You Take the High Road and I'll Take the Low RoadBy: - Feb 20th, 2016
During our 7 day trip, we visited a selection of the country’s top sites of historical significance, including the battlefields of Culloden and Glencoe and Skara Brae, the best preserved prehistoric village in northern Europe dating back to 3,000 B.C.
The Arts in Cuba
Music for Breakfast and Studio VisitsBy: - Nov 22nd, 2015
While in Cienfuegos, we had some interesting musical entertainment. After walking around the square, we climbed several flights of stairs to hear a special concert by the Choir of Cienfuegos, a chorus of about 24 local men and women, who performed a concert of Cuban and international songs and show tunes. One of them, incongruously, was the American folk song, “Shenandoah.”
A Week in Cuba
Have a HavanaBy: - Nov 19th, 2015
I spent last week in Cuba with a group of about 30 charming and interesting travelers as part of a Smithsonian Journeys tour. The week was fascinating and intellectually invigorating while also being tiring and enervating.
Letter from Cape Ann
Now Through the HolidaysBy: - Oct 15th, 2018
This launches a new feature for Berkshire Fine Arts. Pippy Giuliano, sister of BFA's Charles, shares deeps roots and family heritage in Cape Ann. She lives in Annisquam not far from the ancestral home, Beaver Dam Farm, in Rockport. Now retired, she is active in the community and a docent for the Cape Ann Museum. We suggested that she contribute a Letter from Cape Ann with tips on events and gatherings.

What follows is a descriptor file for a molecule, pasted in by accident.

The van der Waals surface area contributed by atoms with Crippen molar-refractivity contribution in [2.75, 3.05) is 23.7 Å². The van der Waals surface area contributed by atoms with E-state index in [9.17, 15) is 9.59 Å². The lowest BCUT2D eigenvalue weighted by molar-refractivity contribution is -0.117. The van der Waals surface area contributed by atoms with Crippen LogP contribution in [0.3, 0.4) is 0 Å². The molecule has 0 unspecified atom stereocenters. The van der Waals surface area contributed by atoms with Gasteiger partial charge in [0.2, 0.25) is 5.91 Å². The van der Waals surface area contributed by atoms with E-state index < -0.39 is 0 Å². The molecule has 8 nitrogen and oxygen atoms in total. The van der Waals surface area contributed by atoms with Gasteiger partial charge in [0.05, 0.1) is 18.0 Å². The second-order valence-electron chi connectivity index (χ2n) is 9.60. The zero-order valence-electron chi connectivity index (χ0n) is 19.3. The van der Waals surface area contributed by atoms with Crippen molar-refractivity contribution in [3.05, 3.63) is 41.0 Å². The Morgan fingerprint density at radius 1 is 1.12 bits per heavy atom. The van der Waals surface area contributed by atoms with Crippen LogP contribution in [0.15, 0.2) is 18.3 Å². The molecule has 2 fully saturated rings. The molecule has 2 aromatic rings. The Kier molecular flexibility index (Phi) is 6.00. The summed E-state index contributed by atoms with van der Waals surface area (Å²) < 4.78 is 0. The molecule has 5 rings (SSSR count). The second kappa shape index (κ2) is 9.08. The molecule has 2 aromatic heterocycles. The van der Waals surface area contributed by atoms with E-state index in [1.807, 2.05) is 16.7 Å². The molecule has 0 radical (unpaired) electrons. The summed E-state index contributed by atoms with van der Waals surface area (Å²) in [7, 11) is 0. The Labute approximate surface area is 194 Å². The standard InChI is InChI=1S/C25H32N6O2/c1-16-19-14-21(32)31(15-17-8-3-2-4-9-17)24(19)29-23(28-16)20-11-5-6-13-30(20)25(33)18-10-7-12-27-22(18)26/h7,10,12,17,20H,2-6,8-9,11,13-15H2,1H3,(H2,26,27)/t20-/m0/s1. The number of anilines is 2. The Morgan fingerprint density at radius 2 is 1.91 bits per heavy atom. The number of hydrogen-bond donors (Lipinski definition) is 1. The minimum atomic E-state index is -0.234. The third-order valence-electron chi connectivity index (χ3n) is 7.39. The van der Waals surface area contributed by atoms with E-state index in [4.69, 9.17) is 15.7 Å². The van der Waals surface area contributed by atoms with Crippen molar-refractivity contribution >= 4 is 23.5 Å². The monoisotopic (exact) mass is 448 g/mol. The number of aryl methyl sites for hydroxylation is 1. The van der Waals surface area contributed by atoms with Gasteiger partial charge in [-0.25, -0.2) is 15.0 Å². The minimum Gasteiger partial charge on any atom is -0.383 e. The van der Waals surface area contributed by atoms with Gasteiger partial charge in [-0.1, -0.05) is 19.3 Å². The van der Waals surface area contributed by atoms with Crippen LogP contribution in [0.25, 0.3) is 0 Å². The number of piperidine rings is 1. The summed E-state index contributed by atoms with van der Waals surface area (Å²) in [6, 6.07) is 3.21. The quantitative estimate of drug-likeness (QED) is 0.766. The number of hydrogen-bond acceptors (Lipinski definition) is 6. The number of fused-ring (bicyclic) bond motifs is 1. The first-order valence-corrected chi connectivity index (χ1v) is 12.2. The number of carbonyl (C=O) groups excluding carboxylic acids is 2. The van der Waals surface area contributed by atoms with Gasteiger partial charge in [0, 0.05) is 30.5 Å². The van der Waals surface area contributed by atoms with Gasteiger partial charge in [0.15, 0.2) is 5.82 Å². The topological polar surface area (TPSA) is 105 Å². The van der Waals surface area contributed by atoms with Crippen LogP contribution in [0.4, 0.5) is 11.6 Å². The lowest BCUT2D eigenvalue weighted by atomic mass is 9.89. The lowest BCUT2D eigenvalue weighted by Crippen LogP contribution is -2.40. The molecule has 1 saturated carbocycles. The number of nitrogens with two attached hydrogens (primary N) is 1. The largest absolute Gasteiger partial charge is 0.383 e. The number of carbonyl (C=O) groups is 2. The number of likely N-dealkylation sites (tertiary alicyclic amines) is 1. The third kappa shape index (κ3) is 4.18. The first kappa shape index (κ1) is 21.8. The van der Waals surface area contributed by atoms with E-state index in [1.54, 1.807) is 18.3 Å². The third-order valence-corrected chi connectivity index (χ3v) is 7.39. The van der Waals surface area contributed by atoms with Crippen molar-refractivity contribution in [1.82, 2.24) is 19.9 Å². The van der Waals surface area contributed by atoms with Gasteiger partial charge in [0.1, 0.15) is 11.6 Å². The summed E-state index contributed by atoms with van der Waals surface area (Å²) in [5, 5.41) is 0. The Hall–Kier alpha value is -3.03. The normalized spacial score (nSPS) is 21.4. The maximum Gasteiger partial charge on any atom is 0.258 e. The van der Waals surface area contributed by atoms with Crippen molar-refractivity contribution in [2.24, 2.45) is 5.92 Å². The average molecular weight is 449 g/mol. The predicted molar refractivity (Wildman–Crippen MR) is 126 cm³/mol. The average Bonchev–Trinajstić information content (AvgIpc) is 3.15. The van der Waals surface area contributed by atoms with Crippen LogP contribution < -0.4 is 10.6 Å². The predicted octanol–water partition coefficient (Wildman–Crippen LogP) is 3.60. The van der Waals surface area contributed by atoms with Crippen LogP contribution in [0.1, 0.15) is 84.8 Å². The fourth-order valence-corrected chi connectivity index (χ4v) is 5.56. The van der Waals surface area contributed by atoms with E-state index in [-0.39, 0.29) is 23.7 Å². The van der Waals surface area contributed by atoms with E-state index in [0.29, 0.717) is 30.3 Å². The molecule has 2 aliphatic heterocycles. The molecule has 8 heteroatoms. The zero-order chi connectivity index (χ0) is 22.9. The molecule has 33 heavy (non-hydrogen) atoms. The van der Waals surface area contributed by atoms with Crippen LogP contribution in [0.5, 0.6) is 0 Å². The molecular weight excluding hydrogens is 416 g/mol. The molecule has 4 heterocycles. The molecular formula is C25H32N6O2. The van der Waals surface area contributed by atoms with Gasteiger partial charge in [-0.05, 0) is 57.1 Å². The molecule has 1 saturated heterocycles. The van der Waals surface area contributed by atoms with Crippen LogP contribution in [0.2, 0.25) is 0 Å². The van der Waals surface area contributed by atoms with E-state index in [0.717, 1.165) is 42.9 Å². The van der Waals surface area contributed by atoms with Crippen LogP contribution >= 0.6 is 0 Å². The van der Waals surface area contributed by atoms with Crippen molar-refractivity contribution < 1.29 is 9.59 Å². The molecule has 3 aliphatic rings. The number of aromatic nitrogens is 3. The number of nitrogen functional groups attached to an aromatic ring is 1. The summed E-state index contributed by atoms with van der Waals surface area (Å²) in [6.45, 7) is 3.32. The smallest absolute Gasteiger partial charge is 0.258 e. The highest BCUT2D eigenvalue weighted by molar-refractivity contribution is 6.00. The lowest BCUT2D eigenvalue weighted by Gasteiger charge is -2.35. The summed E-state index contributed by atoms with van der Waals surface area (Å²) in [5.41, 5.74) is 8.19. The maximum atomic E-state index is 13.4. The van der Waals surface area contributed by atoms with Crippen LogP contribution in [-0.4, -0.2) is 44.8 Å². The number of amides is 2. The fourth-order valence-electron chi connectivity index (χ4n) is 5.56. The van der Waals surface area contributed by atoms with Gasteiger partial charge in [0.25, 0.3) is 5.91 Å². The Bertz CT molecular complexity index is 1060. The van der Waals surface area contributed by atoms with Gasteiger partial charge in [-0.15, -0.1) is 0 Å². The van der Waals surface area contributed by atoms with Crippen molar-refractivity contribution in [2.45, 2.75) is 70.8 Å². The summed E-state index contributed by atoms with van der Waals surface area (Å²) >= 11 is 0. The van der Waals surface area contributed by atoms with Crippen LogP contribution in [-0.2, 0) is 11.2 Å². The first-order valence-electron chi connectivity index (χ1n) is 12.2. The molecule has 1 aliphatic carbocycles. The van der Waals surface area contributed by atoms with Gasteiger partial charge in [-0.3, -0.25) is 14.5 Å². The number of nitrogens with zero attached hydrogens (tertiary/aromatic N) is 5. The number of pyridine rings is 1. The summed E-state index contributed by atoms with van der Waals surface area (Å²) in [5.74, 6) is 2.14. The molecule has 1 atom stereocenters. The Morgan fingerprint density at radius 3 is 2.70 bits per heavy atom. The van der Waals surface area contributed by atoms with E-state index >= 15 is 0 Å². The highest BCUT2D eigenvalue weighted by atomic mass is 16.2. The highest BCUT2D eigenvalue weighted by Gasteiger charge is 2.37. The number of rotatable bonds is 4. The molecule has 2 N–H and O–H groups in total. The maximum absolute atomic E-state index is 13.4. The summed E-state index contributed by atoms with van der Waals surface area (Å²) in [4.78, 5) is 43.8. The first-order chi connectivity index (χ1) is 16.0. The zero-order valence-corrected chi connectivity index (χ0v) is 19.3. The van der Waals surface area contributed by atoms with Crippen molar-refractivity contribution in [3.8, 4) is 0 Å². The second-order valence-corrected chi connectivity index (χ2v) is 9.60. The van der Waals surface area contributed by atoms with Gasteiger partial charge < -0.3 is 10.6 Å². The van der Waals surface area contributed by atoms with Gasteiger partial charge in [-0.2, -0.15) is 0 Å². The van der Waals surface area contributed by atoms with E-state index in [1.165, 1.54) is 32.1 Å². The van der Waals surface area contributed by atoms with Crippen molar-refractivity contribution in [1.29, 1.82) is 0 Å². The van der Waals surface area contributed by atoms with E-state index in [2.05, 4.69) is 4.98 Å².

Feel The Heel of Puglia
Primitivo di ManduriaBy: - Oct 08th, 2018
Puglia is referred to as the 'boot or heel' of Italy. It is located easternmost on the bottom of Italy and has 325 miles of coastline, whch helps enhance the grapes from the province. The wines are interesting and kin to American Zinfandel, a varietal dominant in the northwest.
Mesa Verde National Park
Visiting Southwest ColoradoBy: - Sep 07th, 2018
Spread over 52,000 acres on high plateaus (7,000 to 8,500 feet), Mesa Verde National Park offers a spectacular look into the lives of the Ancestral Puebloans who built their homes there from around 650 until about 1300 AD.
Topsy Turvy on Mt. Greylock
Bascom Lodge Reading and Book LaunchBy: - Sep 04th, 2018
Astrid Hiemer contributed 19 photo illustrations for my fifth book of gonzo poems Topsy Turvy. On Sunday of Labor Day weekend we collaborated for a reading and book launch at historic Bascom Lodge on Mt. Greylock. There was a nice turnout on the porch. Jose, Alvin, Rick and Art joined us for the jazz dinner that followed. We stayed the night and had breakfast with hikers. It was an adventure we need to have more often.
Cartagena: Conserving Cultural Heritage
A 500-year-old Urban Jewel in the CaribbeanBy: - Sep 03rd, 2018
The author recently visited Cartagena, Colombia. The city is a 500-year old urban jewel in the Caribbean with a wonderful scaled and visually vibrant Old Town (el Centro Historico). It is a wonderful destination on the western edge of the Caribbean. Planning of Cartagena both in terms of preservation and new development is a challenge, but climate change and rising sea levels is threatening its cultural heritage.
Detroit's Underground Railroad
Exploring City's Unique HistoryBy: - Aug 21st, 2018
Code named “Midnight” by Underground Railroad “conductors,” Detroit provided access to Windsor, Ontario, Canada just across the narrow Detroit River.